The first family we will visit is from Burma. It is a family of five consisting of two parents and three young boys. The military strife and harsh conditions in Burma caused them to migrate to Malaysia. Conditions in Malaysia were not much better. Although they found some stability in a refugee camp, it was extremely difficult to find work and to educate the children. When they lived in Burma, the family had a farm. They ran a self sustaining farm designed to feed their immediate family and provide for their own needs. They did not earn a financial profit from their farm. Their largest crop on the farm was rice. The father also has some experience in construction. In Phoenix, they live in a moderate sized apartment on the first floor. The children are not yet enrolled in school but they will be soon. They will need books, backpacks and school supplies. The father is very concerned about getting a bicycle for himself so he can get to and from jobs. He is 4-11 in height and would need appropriate size adult bike. The eldest son, who is midway through elementary school, would also like a bike. The boys do not have games or items to keep them active. They are happy to be in Phoenix, because they have found a safe world for their sons here.
The next family we will visit is from the Congo. They are a large family who have two boys, and five girls. The children range in age from early elementary to college age. The family traveled from war-torn Congo to Uganda, where they had very limited opportunities in their refugee camp. They spent eight years in Uganda as refugees. A few of the children were born in the refugee camp. Neither the father nor the mother was allowed to work in the refugee camp but they were but provided with food. The education at the camp was fairly strong and one of the sons speaks a good deal of English. When they were living in the Congo the dad was a taxi driver and the mother was a tailor. Here they live in an upstairs, moderately sized apartment. The entire family would like bicycles for transportation. The younger girls would love to receive dolls. The family is very friendly and happy to be in Arizona. They appreciate any help they can receive from Welcome to America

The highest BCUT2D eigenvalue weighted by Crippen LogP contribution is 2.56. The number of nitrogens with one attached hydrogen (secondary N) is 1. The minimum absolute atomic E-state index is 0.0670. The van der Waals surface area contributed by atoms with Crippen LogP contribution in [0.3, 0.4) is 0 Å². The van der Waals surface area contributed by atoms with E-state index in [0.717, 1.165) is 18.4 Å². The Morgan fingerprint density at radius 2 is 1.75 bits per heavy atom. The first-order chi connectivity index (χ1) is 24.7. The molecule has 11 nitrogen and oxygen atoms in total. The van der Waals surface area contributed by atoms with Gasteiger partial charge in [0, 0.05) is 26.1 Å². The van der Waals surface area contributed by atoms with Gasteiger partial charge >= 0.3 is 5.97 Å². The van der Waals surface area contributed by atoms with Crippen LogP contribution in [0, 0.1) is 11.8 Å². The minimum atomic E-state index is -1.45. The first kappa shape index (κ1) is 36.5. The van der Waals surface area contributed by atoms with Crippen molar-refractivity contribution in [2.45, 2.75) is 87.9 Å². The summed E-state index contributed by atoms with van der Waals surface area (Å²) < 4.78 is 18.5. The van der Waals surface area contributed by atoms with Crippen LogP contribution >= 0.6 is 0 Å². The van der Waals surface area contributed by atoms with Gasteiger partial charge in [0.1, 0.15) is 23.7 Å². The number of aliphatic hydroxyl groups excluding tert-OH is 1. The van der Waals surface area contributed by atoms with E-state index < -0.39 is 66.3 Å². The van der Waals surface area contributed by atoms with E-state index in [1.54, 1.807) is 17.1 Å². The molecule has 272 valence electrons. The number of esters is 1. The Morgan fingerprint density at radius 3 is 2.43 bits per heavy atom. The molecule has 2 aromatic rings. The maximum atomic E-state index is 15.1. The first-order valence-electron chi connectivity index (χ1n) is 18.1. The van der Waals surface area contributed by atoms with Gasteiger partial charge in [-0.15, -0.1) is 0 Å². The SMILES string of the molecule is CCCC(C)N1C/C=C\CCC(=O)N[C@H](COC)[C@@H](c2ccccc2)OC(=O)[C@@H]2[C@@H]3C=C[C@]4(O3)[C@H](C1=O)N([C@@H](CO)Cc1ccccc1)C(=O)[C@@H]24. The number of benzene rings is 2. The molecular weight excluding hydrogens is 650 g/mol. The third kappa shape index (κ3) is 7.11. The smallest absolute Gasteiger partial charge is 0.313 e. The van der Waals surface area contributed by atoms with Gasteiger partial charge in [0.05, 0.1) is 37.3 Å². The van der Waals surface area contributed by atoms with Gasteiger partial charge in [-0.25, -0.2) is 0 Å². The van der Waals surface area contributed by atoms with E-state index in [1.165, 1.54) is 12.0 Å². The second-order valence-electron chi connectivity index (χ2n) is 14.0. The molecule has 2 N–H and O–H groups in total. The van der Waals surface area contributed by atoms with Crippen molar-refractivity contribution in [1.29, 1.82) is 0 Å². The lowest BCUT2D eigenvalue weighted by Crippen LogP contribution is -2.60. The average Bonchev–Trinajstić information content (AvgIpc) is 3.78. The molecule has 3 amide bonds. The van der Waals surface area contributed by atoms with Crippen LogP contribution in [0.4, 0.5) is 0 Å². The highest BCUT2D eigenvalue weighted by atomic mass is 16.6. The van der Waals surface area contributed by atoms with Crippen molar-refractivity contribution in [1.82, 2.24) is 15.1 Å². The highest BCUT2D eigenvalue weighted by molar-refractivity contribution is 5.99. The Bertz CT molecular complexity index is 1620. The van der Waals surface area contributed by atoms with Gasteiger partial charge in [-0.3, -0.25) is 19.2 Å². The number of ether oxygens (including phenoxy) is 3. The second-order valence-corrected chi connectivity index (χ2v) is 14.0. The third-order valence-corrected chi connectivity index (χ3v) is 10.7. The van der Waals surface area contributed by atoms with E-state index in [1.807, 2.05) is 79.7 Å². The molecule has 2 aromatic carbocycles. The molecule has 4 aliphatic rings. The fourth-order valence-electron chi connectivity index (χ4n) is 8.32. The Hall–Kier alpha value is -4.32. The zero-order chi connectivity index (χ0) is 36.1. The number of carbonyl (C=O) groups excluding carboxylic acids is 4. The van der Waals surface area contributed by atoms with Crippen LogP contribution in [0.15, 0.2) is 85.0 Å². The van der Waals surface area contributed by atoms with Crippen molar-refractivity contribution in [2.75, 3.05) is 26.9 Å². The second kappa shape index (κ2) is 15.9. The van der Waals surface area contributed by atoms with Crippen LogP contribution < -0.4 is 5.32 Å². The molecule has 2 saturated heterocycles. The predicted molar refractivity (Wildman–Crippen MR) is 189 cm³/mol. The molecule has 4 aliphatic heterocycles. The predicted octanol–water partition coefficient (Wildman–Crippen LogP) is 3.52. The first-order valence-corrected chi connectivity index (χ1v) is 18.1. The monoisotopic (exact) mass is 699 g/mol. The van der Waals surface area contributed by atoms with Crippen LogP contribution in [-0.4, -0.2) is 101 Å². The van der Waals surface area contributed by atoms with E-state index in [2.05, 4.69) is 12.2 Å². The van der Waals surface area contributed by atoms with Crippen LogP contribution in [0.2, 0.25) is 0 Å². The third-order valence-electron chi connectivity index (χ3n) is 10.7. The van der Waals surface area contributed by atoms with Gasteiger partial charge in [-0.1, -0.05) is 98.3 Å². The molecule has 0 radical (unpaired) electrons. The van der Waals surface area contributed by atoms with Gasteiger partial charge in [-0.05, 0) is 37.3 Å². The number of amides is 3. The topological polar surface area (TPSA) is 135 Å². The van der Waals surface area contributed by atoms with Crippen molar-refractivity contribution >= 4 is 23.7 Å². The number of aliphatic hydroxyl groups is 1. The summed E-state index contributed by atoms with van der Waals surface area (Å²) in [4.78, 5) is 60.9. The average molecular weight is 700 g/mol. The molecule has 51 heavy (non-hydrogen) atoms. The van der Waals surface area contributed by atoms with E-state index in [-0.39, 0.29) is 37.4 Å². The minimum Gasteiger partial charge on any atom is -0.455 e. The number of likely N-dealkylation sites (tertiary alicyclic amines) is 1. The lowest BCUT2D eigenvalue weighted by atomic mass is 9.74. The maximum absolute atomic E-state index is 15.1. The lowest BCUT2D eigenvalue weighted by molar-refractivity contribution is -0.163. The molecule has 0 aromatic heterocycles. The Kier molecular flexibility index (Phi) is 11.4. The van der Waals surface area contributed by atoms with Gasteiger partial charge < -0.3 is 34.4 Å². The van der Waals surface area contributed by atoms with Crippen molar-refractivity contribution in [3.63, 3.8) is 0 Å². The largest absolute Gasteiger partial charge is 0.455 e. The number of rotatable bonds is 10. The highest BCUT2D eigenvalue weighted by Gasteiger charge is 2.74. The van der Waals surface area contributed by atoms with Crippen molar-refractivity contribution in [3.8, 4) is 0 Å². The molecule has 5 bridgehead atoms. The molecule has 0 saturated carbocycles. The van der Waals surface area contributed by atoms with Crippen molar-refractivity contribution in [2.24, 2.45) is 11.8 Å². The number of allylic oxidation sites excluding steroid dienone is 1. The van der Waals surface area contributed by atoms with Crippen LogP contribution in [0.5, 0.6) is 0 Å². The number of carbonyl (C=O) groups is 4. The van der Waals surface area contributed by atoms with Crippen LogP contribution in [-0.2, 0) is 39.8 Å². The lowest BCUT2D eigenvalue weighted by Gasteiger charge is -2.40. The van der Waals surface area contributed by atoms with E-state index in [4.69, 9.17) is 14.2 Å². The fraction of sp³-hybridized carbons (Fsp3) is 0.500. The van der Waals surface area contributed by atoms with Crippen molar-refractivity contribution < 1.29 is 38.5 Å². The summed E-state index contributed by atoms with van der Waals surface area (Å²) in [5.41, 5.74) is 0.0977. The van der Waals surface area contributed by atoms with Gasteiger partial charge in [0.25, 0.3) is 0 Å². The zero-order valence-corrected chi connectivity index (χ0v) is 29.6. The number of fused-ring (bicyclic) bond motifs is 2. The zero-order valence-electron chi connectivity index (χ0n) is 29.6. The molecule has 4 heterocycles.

The last family we will visit is originally from Somalia. This family consists of a single mother who is raising a small daughter. The mother is the first of her family to arrive in the USA. She is hopeful that other family member will join her in the U.S. soon. The mother’s family moved her to a refugee camp in Kenya when she was three years old. The mother speaks a great deal of English. The refugee camp in Kenya gave limited rights and benefits to refugees, yet the education in the camp was strong. The mother learned to speak English at the refugee camp. She was able to work in the refugee community building support positions: she was an ARC nutritionist, and a peace builder. They live in a small, third floor apartment. Their apartment in Phoenix is barren of furniture, and they need just about everything you could imagine for a single mom raising a preschool age girl. The mother and daughter are both very happy people, who are joyfully anticipating their life in Arizona.